Move from pre- to post-production taxation – AGI to gov’t

Dr. Humphrey Ayim-Darke

President of the Association of Ghana Industries, Dr. Humphrey Ayim-Darke, has said in an attempt to boost industrialisation and local productive capacity, government must move from pre-production taxation to post-production taxation.

He said the move will not only enable expected growth in the production sector but also ensure that government generates more revenue through production taxation where there is value addition.

“The budget as it stands, I believe, has given us direction. As we seek to attain capacity, what is the relation between aggressive revenue mobilisation and building capacity? We at AGI believe that it is a chicken and egg situation, and there must be pain before gain when we get to this stage.

“We believe to promote the industrialisation agenda that will go all the way back to correct the wrongs and informalities in the SMEs and create a saving culture and related matter, you might need to move from pre-production taxation to post-production taxation,” he said, speaking at the KPMG 2023 post-budget forum in Accra.

He explained that given the fact that most of the raw materials are not found in this country, the removal of pre-production taxes will give some leverage to the production sector.

“In the pre-production stage, currently you might not get all the raw materials you need in Ghana so they get imported; and one might have to pay all levies on the raw materials. However, if you excuse us from that tax and we pay it at the post-production after value-added stage, the revenue there will be higher than the primary stage.

“But government must deploy IT systems that can track everybody in the value chain who benefitted from the pre-production taxation,” he said.

Dr. Humphrey Ayim-Darke holds that government must work in parallel with the production sector, as its role and contribution to the country’s GDP will remain crucial even after the IMF programme and intervention.

“You might deliberately and consciously work with the productive sector so that you do not kill the sector that will lay eggs beyond the three-year IMF strategies. Also, working in parallel and reducing a bit of the pre-production taxation is key.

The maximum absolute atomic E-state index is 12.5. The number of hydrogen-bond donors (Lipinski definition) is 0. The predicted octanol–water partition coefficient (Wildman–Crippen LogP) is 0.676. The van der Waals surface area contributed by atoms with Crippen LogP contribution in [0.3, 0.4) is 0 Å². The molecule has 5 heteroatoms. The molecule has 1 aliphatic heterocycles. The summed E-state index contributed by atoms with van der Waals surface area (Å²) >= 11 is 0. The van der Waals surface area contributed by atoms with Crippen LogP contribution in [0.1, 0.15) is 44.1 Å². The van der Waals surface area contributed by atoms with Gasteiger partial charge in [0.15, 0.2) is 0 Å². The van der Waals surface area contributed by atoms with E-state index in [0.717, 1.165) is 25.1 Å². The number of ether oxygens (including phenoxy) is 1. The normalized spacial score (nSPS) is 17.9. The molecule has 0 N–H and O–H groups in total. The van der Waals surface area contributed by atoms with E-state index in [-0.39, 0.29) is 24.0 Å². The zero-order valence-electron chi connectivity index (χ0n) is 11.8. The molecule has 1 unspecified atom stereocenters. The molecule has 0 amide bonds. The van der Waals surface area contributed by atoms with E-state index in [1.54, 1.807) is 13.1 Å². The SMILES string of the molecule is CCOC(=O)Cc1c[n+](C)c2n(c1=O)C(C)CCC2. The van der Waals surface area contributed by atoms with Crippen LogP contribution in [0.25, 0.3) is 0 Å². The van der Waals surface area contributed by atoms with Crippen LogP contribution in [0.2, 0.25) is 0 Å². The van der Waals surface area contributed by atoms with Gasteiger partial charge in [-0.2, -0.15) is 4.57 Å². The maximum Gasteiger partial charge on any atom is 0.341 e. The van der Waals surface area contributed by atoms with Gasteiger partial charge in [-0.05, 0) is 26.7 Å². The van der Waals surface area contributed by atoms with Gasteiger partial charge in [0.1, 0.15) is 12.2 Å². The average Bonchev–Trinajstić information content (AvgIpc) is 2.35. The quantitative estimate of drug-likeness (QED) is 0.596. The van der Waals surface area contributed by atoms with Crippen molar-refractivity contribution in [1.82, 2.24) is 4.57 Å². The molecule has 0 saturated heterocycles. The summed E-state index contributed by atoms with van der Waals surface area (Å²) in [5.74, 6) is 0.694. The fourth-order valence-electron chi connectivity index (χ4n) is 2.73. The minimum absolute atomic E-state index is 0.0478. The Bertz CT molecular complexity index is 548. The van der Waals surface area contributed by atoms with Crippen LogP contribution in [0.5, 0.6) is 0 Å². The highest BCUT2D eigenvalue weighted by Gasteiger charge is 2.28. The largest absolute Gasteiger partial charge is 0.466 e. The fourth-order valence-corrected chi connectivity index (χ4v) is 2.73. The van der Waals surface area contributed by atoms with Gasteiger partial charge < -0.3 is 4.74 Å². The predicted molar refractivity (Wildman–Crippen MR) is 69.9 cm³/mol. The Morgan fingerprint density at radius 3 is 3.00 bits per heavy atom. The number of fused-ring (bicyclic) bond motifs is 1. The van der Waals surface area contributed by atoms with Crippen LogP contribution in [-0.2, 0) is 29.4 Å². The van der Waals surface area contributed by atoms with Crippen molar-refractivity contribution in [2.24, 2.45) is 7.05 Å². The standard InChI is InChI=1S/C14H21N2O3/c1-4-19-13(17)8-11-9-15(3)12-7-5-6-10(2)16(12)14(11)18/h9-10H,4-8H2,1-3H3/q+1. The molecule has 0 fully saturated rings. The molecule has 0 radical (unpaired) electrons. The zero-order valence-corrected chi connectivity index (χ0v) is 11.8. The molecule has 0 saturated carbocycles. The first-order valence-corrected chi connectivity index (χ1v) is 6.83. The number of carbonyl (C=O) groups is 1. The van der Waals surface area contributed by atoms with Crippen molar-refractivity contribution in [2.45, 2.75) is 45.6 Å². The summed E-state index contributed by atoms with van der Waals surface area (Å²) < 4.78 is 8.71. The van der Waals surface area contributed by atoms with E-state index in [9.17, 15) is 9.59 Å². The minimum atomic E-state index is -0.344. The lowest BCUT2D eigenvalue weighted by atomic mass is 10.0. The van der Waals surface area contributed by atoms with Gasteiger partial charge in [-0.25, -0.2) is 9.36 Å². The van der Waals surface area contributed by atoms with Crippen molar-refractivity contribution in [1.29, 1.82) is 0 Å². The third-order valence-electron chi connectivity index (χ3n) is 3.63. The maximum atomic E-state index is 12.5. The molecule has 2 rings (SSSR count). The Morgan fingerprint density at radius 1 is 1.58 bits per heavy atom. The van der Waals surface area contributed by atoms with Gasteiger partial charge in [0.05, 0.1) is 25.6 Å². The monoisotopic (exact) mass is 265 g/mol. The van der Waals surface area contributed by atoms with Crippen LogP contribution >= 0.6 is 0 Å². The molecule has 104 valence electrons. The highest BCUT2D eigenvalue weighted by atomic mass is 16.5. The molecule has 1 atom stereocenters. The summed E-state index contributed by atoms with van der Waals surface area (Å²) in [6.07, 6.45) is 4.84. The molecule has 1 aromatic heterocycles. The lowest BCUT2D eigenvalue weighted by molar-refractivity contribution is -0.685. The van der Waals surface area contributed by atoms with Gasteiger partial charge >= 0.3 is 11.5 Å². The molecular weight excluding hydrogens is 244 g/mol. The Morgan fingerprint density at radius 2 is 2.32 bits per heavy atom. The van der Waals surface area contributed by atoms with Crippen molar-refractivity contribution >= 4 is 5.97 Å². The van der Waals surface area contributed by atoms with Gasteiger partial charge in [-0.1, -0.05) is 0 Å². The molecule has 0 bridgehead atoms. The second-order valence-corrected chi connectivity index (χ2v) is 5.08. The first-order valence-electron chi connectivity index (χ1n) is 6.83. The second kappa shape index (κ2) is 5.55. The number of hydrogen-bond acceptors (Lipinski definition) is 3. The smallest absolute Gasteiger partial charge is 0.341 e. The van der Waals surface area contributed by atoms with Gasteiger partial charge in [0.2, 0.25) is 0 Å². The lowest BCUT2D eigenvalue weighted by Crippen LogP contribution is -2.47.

“If we do not consciously industrialise to pick up the structures of this economy and improve on them, the status quo will be the same,” he said.

For her part, Senior Lecturer at the Department of Economics-University of Ghana, Dr. Priscilla Twumasi Baffour, reiterated that there is a need to tackle the structural issues and challenges of local production which need to be catered for to be able to take up import substitution industrialisation.

She added that while many have touted how the IMF programme will help put the economy on a good pedestal, the country must own its game after the programme to prevent the cyclical pattern of bouncing back to challenging times.

“Hopefully, once we go under this programme and come out of it, we’ll be able to manage ourselves well so that we don’t repeat this cyclical pattern of every time the country does well under a fund-assisted programme, the moment we come out you find we are suffering because we do not tackle the structural issues. The challenges of local production needs to be catered for to be able to take up import substitution industrialisation,” she said.

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